Scott Grannis said...

Bill: My position on housing is this: On the one hand we have almost a year's worth of data suggesting we've seen the bottom in prices. We also have about a year's worth of data suggesting that residential construction is either at the bottom or very close; it's such a small part of GDP (2.5%) at this point that whether it drops another 10% is hardly important. New home sales are at record lows because construction is at record lows. Some downdrafts in the monthly data here and there aren't really important in the great scheme of things.

On the other hand, what if housing prices fall another 10%? I would first argue that the market is already priced to a 10-25% decline, so from the market's perspective if this happens it won't be a big deal. The losses have already been reflected in the prices of the securities. And even if the price of homes goes down, the homes remain. Other people will eventually buy the cheaper homes, and they will be very happy. What's important on the margin is the number of people working and earning. All the factories, cars, homes, machinery and computers will be with us no matter what happens to housing prices. Housing prices don't drive growth, they reflect people's desire to own them relative to other things.

I see the tax credits as a bit player in this drama.

Scott Grannis said...

ronrasch: I have to believe that state spending will be the next shoe to drop. Budgets will be slashed and union and pension benefits will be under the microscope. Public sector workers have lived in nirvana conditions for years, relative to private sector workers, but that is going to have to change going forward. This is good.

As for the Fed: It's not really the case that they have printed up a ton of money that is going to cause inflation. The main thing they have done is to increase the supply of money in order to match the increase in the demand for money. By definition, this is not inflationary. It will be inflationary, of course, if the Fed's exit strategy comes to late or withdraws too little. There are lots of signs that that will be the case, but it hasn't really happened yet. The important thing is that there is not a shortage of money, so there is no reason to expect a general price deflation. Housing prices have to adjust for lower demand, but prices needn't be in freefall forever. They just have to go down by enough to restore the balance between supply (which is being reduced daily) and demand (which is largely determined by incomes, which are rising, and interest rates, which are at historical lows). We could be at that point already, or very close.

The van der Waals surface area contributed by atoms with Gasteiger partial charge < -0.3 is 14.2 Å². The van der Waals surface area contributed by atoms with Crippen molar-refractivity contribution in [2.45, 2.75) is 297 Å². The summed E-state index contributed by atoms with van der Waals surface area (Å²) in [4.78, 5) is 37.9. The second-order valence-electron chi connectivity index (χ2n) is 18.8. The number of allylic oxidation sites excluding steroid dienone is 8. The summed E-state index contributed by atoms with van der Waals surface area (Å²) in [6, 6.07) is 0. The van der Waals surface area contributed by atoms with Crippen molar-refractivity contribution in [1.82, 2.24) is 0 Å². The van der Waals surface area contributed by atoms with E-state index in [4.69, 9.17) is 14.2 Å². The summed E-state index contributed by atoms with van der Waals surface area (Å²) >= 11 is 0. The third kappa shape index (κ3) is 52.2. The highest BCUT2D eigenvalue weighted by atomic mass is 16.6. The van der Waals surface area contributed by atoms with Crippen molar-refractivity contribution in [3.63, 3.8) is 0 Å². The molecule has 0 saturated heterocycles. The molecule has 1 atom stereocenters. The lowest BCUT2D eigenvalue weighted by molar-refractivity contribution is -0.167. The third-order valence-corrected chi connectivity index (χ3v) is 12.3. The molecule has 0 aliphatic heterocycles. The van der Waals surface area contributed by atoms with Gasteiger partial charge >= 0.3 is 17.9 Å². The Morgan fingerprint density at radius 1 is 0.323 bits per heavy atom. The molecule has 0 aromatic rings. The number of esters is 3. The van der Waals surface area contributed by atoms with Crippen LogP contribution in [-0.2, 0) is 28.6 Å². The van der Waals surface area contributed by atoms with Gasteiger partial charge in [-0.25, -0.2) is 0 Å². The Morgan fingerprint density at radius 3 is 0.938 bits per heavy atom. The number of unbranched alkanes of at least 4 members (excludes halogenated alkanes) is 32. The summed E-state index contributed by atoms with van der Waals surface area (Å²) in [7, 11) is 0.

As for higher interest rates, those will only happen if the economy proves stronger than expected. And that means that higher interest rates won't be a problem, they will be part of the solution.

dave said...

I'm with you, I don't see deflation with a $1,100 gold price. I see a contraction and like you my concern is inflation .

The Keynesian's only see inflation and deflation, they need to be able to incorporate contraction and expansion into their models.

If there truly is a market clearing price , that must mean that prices can rise and fall based on supply and demand seperately from the adjustment that is brought about by changes in the value of the currency.

That the economy is as weak as it is and commodities are rising is not a sign of deflation to come but a warning that inflation is the real cause for concern.

Keep up the great work.

Public Library said...

New home construction/sales have been good leading indicators over time. With this sector in the doldrums, it is difficult to see where the economic push is going to come from in the medium to longer term. Especially with businesses focused on maximizing current staff rather than on-boarding new hires.

Additionally, we are not in an environment where companies/people are 100% focused on profit maximization. To the contrary, the overall mindset is survival and balance sheet repair. This can and most likely will take years to work its way through.

Survivalist behavior distorts economic modeling because we toss the foundation of the models out the window. This is similar to when all correlations head to 1 or -1 in a panic. It does not make macroeconomic sense but it certainly does at the micro level.

America is in for a very long and arduous Japan like slog and is unprepared for the consequences it will have on the fabric of our society. We will adapt but the days of yore are well and gone.

krispyhoochie said...

Hi Scott,

I was wondering what your opinion was of the financial sector. It seems to me that lately all the hedge funds are initiating new positions or increasing existing positions in Banks such as Wells Fargo Citigroup etc.

If Financials recover isn't this a good indication that the economy is in a better state. But, some of the same hedge funds who are long financials are also very long on gold.

Please make sense of this for me



Scott Grannis said...

krispy: The best argument I've heard in favor of the banking sector came from a good friend who sits on the board of a bank. Banks still own a lot of collateralized mortgage-backed securities, and they were forced to write down the value of those securities severely in the wake of the financial crisis in late 2008. They were forced to consider the securities "impaired" and to mark them to market, absorbing the loss on their bottom line. Since then, the prices of these securities have rebounded significantly, since the actual losses have proved to be much less than the losses implied by the distressed pricing that the banks were forced to mark to. I suspect that a lot of banks and even corporations who hold these securities in their investment accounts will eventually be writing up their value, and that will be a significant boost to their bottom line.

Also, it's reasonable to think that if the economy survives, then banks should do very well considering how battered they have been this past year or two.

krispyhoochie said...

brilliant, it's amazing how you can explain things so easily.

When you decide to write a book i will be first in line to buy it.


STS said...


Financials are also benefiting from the near-zero interest rates from the Fed. This gives them cheap carry on almost anything they want to buy as a speculation, including (very ironically) gold.

The hedgies are playing the popularity of gold -- it's a psychological bet on crowd momentum more than a macro call.